So I’m at the end of an interview, and it’s my turn to ask questions.
Yes, this is the part where I continue to show off what an insightful match I am for the position, how much research I’ve done, ask about management style, etc.
But as conventional wisdom goes, I’m also interviewing the company. This is my chance to probe what I’d be getting myself into.
There are lots of important Big Questions about culture and whatnot. My favorites include “What do you wish you’d known when you started working here?” and “How do people know what they are supposed to be working on?”
But today, let’s think about the questions a Build person needs answered.
Yes. I just want to know if they have a process, and if it’s all hammajang.
Can you describe your bulid infrastructure?
This gives me some technology stack background, but more importantly it clears up questions about the elements and stages of the build process. How automated is their testing and staging? What is their release cadence? Etc.
What would other teams say are their most common issues/complaints?
As a “glue” person, I want to be aware of how all the people involved work together. Are folks working to solve the wrong problems? How much do they know about the rest of their operation’s needs?
Or, what would you identify as the major current bottlenecks or constraints?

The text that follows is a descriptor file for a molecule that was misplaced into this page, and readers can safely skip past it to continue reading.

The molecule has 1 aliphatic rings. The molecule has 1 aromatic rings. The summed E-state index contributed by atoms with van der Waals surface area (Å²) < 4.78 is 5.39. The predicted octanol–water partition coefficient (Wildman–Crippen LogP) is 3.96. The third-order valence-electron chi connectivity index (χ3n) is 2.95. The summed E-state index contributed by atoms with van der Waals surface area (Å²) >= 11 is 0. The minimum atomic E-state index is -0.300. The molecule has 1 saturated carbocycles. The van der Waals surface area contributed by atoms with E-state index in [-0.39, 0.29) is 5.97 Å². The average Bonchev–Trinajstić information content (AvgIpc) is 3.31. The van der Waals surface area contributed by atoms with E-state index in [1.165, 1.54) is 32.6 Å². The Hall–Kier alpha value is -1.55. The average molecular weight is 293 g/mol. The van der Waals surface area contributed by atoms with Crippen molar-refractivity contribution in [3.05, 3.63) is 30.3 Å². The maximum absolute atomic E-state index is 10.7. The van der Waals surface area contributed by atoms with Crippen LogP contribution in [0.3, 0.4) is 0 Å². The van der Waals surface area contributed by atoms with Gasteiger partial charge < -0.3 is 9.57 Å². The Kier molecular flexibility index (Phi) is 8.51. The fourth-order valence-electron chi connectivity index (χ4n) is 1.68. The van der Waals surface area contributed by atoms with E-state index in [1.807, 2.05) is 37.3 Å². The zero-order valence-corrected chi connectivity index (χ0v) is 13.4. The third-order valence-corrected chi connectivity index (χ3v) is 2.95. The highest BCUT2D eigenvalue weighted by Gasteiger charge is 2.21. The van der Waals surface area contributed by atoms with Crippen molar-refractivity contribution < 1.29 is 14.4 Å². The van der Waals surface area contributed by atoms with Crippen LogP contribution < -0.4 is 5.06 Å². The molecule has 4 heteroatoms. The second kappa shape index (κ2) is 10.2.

My interviewer wants someone to smooth out a rough patch or a drain on someone’s time and energy. Many build and release positions begin as a side duty of a software engineer. The build tasks grow, the SWE wants their main job back, and thus they find someone full-time to pick up the slack.
(Although I hear stories of the DevOps Engineer title being applied to a SWE who does a little ops on the side.)
But there can be so many “ouch this always breaks why” points, and this question reveals what their priorities are.
Walk me through the process of a feature or fix moving from inception to production.
Here I found out what drives changes, and who has input as they make their way down the line. Is their process too heavy? To whimsical? Does it sound realistic, or do I suspect corners are being cut?
What does a great release look like?
Again, what are their priorities? Do their match up with mine? Whose happiness is held most important? (Steve. Always make Steve happy.)
What project would you focus on, if only you had the resources and personnel?
Here I find out their dreams--and perhaps, their dream candidate. Did they advertise for someone to tidy up Jenkins, but what they really dream of is automated Unreal testing? What technical debt looms in the back of their minds, its smokey hand clutching their hearts?
Even if you’re not a build/release/CI/CD/DevOps person, I hope these questions get you thinking.